The No Child Left Behind Act: An Analysis Research Paper by write123

The No Child Left Behind Act: An Analysis
An analysis of the No Child Left Behind Act, highly qualified teachers, and student achievement based on graduation rates.
# 105508 | 8,643 words | 10 sources | APA | 2008 | US

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This paper examines the relationship between the number of teaching years of experience and student achievement, focusing on the No Child Left Behind Act. The paper explains that the No Child Left Behind Act says that all states have to develop adequate yearly progress (AYP) objectives that are designed to show improvements in achievement for all students, and also for specific subgroups (such as those that are economically disadvantaged, the major racial and ethnic groups, students that have disabilities, and students that have limited proficiency in English). The paper then looks at all the challenges of the No Child Left Behind Act. The paper also points out that the No Child Left Behind Act required that states make sure all teachers of the core academic subjects are considered to be "highly qualified" by the end of the 2005-2006 school year. The paper then explores the advantages and disadvantages of distance learning.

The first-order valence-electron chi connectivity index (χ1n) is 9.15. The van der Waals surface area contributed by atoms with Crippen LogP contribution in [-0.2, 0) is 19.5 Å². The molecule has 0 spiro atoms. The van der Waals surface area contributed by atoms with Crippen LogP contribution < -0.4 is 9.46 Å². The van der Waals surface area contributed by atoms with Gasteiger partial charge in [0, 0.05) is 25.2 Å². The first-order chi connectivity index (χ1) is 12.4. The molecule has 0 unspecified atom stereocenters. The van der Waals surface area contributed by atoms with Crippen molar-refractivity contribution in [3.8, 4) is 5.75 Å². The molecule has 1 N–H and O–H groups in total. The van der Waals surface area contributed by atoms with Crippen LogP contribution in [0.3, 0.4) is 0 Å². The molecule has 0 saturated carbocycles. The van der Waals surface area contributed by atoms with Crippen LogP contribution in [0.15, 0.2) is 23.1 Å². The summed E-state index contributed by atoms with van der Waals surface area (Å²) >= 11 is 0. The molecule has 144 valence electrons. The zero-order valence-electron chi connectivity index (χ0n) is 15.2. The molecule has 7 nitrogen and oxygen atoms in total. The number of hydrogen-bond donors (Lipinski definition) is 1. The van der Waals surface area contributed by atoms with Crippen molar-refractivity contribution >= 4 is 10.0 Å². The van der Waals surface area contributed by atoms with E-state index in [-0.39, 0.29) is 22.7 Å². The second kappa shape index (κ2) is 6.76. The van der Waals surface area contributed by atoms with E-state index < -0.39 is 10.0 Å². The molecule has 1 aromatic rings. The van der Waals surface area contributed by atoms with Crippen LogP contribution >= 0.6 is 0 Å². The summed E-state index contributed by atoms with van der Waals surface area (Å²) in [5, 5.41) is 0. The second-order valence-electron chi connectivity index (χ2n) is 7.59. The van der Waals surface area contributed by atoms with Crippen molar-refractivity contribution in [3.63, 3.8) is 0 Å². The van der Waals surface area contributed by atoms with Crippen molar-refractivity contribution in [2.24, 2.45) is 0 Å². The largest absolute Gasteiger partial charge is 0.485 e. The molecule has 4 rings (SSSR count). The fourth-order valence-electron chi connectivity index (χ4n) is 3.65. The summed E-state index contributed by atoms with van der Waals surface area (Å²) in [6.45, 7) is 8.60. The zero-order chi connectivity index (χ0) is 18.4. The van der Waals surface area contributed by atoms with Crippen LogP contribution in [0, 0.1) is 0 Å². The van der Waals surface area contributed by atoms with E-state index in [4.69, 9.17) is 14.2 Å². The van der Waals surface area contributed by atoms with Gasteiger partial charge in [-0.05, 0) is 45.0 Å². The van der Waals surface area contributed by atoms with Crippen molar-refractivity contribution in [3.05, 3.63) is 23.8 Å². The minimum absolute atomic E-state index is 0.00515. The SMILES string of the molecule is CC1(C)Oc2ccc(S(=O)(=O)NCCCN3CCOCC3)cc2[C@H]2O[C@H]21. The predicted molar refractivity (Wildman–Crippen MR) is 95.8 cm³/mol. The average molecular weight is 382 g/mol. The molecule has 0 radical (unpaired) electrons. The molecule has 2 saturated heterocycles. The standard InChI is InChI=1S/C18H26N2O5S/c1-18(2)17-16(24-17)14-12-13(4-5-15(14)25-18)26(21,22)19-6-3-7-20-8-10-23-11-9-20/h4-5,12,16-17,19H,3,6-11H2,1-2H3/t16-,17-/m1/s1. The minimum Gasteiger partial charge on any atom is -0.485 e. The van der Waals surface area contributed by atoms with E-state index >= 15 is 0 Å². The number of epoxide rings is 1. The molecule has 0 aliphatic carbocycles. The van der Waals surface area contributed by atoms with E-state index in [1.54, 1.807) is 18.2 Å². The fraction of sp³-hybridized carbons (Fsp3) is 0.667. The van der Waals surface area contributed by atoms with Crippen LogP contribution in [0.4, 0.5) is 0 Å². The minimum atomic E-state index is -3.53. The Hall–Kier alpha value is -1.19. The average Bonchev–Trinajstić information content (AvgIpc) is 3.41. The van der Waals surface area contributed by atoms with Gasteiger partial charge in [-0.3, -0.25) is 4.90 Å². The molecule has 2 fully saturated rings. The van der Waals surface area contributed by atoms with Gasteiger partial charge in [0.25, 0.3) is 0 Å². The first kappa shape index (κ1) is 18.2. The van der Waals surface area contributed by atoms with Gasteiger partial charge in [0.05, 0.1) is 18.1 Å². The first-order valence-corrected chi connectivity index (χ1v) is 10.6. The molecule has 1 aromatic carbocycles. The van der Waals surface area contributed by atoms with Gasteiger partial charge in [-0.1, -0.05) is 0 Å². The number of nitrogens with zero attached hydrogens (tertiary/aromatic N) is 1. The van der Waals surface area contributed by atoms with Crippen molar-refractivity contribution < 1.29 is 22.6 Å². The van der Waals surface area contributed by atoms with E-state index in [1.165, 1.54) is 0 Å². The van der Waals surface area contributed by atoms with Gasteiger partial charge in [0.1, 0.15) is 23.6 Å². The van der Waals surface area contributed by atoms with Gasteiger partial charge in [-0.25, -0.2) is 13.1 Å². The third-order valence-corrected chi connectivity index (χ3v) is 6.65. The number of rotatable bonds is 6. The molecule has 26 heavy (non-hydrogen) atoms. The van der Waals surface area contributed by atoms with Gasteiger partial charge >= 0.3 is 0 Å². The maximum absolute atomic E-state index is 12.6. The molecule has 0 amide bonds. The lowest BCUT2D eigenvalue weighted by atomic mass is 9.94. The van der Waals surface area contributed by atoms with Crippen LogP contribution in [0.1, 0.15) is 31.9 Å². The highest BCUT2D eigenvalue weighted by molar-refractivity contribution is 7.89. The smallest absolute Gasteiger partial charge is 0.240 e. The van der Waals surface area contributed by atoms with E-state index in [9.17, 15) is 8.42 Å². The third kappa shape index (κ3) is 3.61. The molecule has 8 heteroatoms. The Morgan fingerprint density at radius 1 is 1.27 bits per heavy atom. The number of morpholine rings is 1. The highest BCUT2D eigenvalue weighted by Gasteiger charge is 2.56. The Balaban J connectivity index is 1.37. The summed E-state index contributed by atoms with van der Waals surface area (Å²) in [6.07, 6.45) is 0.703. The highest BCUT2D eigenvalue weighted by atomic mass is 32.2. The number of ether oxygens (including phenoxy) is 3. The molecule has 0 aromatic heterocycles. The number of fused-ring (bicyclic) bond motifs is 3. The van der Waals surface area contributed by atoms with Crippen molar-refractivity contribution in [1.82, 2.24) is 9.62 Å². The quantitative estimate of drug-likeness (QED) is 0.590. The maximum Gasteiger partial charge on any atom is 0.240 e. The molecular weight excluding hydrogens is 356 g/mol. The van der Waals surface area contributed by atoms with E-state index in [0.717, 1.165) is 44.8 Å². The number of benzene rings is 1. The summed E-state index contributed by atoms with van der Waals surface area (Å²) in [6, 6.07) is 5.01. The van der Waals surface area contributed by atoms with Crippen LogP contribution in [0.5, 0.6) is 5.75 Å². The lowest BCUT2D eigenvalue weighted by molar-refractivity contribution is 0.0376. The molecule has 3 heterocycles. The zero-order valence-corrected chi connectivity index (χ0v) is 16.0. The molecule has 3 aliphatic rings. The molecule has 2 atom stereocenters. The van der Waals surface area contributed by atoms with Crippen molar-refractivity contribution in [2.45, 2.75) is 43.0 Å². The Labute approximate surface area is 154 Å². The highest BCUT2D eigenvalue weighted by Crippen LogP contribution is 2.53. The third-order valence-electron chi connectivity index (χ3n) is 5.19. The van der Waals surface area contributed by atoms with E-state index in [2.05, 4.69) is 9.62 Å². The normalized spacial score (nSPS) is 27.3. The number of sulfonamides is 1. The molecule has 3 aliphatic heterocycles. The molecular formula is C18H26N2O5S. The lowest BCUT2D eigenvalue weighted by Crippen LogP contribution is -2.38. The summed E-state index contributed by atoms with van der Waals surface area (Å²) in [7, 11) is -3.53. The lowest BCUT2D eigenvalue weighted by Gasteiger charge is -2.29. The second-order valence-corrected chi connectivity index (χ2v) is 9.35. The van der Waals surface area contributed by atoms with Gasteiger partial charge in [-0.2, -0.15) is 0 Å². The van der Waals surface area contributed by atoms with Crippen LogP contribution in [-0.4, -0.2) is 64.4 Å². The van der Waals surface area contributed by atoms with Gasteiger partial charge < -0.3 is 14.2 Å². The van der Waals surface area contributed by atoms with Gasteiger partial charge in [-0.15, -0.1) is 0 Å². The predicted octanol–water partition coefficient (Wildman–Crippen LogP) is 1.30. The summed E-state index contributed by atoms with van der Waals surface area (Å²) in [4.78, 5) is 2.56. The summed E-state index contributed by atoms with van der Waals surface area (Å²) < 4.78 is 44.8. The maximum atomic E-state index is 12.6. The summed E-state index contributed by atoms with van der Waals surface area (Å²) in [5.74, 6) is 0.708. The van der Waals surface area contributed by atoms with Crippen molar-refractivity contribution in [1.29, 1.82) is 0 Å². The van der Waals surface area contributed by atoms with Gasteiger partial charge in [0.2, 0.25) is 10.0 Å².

Review of Related Literature
Highly Qualified Teachers
Distance Learning
Graduation Rates

From the Paper:

"The longer bus rides that are required in rural areas also affect other areas besides the school district's budget. A year-long investigation, done by the Charleston Gazette-Mail, recently uncovered some very upsetting data that pertains to the bus rides that are seen in rural West Virginia (Eyre & Finn, 2002). During the 2002-2003 school year, there were more than half of all of the bus routes that were used by students in rural areas of West Virginia that were seen to exceed "reasonable" distances under the guidelines that the district had. The elementary children that rode the bus to school spent more than one hour each way on over 300 bus routes that were seen in 34 out of the state's 35 counties that are deemed to be the most rural (Reeves, 2003)."

Sample of Sources Used:

  • Adair, A. (1984). Desegregation: The illusion of black progress. Lanham, MD: University Press of America.
  • Alexander, L., & Miller, J. W. (1989). The recruitment, incentive & retention programs for minority pre-service teachers. In A.M. Garibaldi (Ed.), Teacher recruitment and retention with a special focus on minority teachers (pp. 45-50). Washington, DC: National Education Association.
  • Cannell, J. (1987). Nationally normed elementary achievement testing in America's public schools: How all fifty states are above the national average. Daniels, WV: Friends for Education.
  • Clarke, J. H., & Agne, R. M. (Eds.). (1997). Interdisciplinary high school teaching: Strategies for integrated learning. Boston, MA: Allyn & Bacon.
  • Collins, T. (1999). Attracting and retaining teachers in rural areas. Charleston, WV: ERIC Clearinghouse on Rural and Small Schools.

Cite this Research Paper:

APA Format

The No Child Left Behind Act: An Analysis (2008, July 09) Retrieved January 30, 2023, from

MLA Format

"The No Child Left Behind Act: An Analysis" 09 July 2008. Web. 30 January. 2023. <>